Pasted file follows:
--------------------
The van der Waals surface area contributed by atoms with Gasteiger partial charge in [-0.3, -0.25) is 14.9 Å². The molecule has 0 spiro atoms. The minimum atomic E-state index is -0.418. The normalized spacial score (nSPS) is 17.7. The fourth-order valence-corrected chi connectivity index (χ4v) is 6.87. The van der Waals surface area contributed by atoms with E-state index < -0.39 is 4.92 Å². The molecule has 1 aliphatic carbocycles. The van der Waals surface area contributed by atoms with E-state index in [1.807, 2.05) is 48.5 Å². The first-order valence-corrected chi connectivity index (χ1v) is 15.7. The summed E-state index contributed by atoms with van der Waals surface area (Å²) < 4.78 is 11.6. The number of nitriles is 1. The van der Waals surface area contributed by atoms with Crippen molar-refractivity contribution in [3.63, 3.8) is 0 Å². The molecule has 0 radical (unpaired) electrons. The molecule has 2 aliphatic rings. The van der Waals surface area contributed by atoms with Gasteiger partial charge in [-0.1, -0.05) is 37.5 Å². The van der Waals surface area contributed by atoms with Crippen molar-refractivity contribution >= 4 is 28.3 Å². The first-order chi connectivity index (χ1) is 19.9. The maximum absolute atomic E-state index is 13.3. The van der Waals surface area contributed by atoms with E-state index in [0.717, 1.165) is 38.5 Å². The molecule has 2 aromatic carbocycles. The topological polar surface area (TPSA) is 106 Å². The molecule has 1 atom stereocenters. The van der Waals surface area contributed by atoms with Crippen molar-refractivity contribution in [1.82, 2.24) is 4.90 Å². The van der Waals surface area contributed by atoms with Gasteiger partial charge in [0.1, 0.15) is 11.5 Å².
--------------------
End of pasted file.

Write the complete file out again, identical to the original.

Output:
The van der Waals surface area contributed by atoms with Gasteiger partial charge in [-0.3, -0.25) is 14.9 Å². The molecule has 0 spiro atoms. The minimum atomic E-state index is -0.418. The normalized spacial score (nSPS) is 17.7. The fourth-order valence-corrected chi connectivity index (χ4v) is 6.87. The van der Waals surface area contributed by atoms with E-state index < -0.39 is 4.92 Å². The molecule has 1 aliphatic carbocycles. The van der Waals surface area contributed by atoms with E-state index in [1.807, 2.05) is 48.5 Å². The first-order valence-corrected chi connectivity index (χ1v) is 15.7. The summed E-state index contributed by atoms with van der Waals surface area (Å²) < 4.78 is 11.6. The number of nitriles is 1. The van der Waals surface area contributed by atoms with Crippen molar-refractivity contribution in [3.63, 3.8) is 0 Å². The molecule has 0 radical (unpaired) electrons. The molecule has 2 aliphatic rings. The van der Waals surface area contributed by atoms with Gasteiger partial charge in [-0.1, -0.05) is 37.5 Å². The van der Waals surface area contributed by atoms with Crippen molar-refractivity contribution >= 4 is 28.3 Å². The first-order chi connectivity index (χ1) is 19.9. The maximum absolute atomic E-state index is 13.3. The van der Waals surface area contributed by atoms with E-state index in [0.717, 1.165) is 38.5 Å². The molecule has 2 aromatic carbocycles. The topological polar surface area (TPSA) is 106 Å². The molecule has 1 atom stereocenters. The van der Waals surface area contributed by atoms with Crippen molar-refractivity contribution in [1.82, 2.24) is 4.90 Å². The van der Waals surface area contributed by atoms with Gasteiger partial charge in [0.1, 0.15) is 11.5 Å².